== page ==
Founded after the terrible medical experiments of the Nazis in World War II, the World Medical Association has been the leading international voice on ethical medical practice ever since. WMA declarations have set the international ethical standard for clinical trials and practice on issues ranging from medical experimentation without consent to doctor participation in torture. Today, the WMA focused on a little-known and abusive practice that is too common: detention and degrading “treatment” of people who use drugs in the name of rehabilitation.
As many as an estimated 400,000 people worldwide are currently held in drug detention centers— sometimes for years at a time— on suspicion of using drugs or because of a positive urine test. Most get no medical evaluation, and no treatment—for drug addiction, TB, or HIV. Though these centers are called “rehabilitation,” “treatment,” or education centers, what goes on inside is not based on research or accepted medical principles so much as the desire to discipline and punish.
Patients' human rights are frequently violated, said the WMA and the International Federation of Health and Human Rights Organizations (IFHHRO). Drug users are beaten, starved, and forced to labor—often in the service of private companies. The number of such “treatment” centers has continued to grow in recent years. The two prominent medical organizations today denounced the practice of involuntary drug detention and called for all compulsory drug treatment facilities to be closed.
“The medical community has recognized that treatment of addiction, like treatment for any disease or condition, should be undertaken in the best interests of the patient and according to established principles of medical ethics,” said Dr. Wonchat Subhachaturas, WMA’s president said in a statement.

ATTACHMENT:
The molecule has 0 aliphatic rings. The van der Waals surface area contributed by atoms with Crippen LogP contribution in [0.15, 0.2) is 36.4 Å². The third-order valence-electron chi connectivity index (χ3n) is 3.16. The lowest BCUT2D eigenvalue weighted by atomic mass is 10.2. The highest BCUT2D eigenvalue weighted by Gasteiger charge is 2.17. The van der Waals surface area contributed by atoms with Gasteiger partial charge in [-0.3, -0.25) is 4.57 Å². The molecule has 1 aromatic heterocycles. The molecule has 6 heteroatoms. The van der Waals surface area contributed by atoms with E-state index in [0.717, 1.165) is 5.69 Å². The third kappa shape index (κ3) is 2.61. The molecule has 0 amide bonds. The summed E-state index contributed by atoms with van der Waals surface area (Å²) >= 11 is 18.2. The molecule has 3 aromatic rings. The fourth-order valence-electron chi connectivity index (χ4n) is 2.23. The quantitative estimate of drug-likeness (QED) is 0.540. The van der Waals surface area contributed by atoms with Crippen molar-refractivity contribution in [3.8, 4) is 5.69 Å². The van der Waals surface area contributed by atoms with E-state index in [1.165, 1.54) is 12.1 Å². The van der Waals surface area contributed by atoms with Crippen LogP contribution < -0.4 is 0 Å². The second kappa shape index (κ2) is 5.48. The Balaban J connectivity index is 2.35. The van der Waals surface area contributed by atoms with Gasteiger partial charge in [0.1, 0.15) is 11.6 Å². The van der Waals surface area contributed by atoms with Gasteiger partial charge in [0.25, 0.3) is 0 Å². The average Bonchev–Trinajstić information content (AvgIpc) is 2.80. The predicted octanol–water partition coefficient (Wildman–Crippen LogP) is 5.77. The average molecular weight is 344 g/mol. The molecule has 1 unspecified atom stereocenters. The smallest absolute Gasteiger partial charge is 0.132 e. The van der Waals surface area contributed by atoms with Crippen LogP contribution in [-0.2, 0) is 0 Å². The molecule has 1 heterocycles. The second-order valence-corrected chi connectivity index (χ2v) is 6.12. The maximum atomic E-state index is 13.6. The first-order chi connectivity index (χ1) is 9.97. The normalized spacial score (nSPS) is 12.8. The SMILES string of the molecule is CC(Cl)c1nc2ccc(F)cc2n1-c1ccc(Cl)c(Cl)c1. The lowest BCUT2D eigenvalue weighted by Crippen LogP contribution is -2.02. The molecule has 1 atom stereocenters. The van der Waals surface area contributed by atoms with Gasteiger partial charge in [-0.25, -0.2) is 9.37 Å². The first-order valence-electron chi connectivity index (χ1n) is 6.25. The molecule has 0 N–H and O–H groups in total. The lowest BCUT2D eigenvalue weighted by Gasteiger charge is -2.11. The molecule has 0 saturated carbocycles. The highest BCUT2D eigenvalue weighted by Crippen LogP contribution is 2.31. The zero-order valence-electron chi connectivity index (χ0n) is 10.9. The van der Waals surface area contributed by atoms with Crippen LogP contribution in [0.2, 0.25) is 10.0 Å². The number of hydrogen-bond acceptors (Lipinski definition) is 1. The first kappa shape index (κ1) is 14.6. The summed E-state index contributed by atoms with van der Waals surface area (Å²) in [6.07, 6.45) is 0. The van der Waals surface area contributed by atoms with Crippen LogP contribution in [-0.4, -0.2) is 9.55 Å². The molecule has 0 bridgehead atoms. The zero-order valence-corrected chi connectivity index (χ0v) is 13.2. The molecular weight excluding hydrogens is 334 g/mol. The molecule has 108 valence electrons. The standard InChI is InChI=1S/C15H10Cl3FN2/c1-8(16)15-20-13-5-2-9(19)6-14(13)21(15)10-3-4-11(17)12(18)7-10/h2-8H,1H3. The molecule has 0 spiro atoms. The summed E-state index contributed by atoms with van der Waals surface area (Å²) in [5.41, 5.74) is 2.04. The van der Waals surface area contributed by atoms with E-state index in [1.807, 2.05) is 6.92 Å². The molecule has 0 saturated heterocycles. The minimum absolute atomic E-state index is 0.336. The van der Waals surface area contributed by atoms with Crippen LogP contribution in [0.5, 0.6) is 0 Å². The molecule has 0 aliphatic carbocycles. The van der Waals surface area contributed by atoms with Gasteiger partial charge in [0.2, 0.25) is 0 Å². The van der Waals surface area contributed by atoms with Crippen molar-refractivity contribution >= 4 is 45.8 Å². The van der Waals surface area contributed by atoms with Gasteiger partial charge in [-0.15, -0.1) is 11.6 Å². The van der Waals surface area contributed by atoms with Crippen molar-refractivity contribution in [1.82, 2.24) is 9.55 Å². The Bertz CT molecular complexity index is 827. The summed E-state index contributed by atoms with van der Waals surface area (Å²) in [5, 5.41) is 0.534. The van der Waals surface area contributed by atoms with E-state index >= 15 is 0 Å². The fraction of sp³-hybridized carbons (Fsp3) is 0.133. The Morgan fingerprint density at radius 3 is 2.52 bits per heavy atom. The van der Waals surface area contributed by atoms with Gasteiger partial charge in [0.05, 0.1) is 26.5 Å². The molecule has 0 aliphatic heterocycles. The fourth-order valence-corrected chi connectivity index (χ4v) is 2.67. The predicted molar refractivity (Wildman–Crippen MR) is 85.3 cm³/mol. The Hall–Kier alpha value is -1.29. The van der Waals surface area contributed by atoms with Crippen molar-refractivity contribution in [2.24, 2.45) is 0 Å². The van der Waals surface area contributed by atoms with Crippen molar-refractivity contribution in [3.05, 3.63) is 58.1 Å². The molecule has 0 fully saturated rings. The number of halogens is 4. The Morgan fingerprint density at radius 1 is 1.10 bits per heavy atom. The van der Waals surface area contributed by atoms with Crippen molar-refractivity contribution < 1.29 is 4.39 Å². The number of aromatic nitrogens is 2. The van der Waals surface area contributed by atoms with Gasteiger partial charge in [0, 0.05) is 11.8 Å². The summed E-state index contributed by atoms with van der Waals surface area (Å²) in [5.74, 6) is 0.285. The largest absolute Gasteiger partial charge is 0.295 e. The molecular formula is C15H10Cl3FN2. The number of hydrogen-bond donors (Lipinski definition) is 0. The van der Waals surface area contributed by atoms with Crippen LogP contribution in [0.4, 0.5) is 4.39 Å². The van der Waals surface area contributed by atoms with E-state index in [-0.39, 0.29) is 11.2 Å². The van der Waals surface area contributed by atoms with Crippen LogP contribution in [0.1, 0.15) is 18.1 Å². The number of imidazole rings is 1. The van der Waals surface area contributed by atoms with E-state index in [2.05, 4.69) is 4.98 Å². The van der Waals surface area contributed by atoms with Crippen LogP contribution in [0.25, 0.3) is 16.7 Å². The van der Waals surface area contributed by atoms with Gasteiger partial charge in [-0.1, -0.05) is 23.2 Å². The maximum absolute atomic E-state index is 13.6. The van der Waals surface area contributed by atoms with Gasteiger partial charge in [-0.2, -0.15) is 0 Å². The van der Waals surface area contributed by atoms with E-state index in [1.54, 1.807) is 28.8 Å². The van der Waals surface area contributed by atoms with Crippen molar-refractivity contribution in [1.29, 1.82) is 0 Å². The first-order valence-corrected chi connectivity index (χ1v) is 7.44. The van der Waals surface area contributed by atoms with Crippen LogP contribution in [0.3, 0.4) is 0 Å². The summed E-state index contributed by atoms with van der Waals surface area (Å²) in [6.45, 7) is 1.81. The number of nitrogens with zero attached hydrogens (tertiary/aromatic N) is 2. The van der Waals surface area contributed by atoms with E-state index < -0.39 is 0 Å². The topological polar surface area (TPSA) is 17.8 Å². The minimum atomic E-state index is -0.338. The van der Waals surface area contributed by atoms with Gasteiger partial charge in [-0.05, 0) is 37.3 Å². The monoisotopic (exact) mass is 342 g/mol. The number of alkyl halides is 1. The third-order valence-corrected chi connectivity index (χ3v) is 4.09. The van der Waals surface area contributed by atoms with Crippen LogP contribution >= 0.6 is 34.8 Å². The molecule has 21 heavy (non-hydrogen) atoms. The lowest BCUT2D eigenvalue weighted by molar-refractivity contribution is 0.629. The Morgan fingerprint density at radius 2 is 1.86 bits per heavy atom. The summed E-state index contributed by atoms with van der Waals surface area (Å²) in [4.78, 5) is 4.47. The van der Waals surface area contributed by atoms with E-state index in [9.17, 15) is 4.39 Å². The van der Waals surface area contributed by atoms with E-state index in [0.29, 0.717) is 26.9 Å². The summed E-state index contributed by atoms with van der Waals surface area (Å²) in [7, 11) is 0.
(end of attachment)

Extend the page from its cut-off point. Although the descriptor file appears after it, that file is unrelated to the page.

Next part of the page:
Dr. Adriaan van Es, IFHHRO’s director, echoed this sentiment. “As in other forms of medical care, drug dependency treatment should be voluntary and should respect and validate the autonomy of the individual,” he said.
The drug detention centers are really prisons by another name, and most operate outside either the medical or criminal justice system. National police, military forces, and other public security authorities run most drug detention camps. Detainees suspected of drug use can be held without trial, an appearance before a judge, or right of appeal. While some people do enter such facilities by choice, most do not, and those who attempt to leave are often beaten by the “teachers” who staff the centers. “Drug therapy should be administered according to professional guidelines and supervised by specially trained physicians,” Subhachaturas said.
The WMA and IFHHRO urge compulsory drug treatment be replaced “with evidence-based, voluntary drug treatment in the community that adheres to ethical standards and human rights norms,” the two groups said today.
With this message, the WMA and IFHHRO join a growing chorus of voices worldwide calling for the end of involuntarily drug detention centers, and other cruel, inhuman and degrading treatments in health care settings. We hope that other professional medical associations--and people who believe that care should not be mixed with cruelty—join what WMA and IFFHRO have started.
To find out how you can help, please visit the Campaign to Stop Torture in Health Care.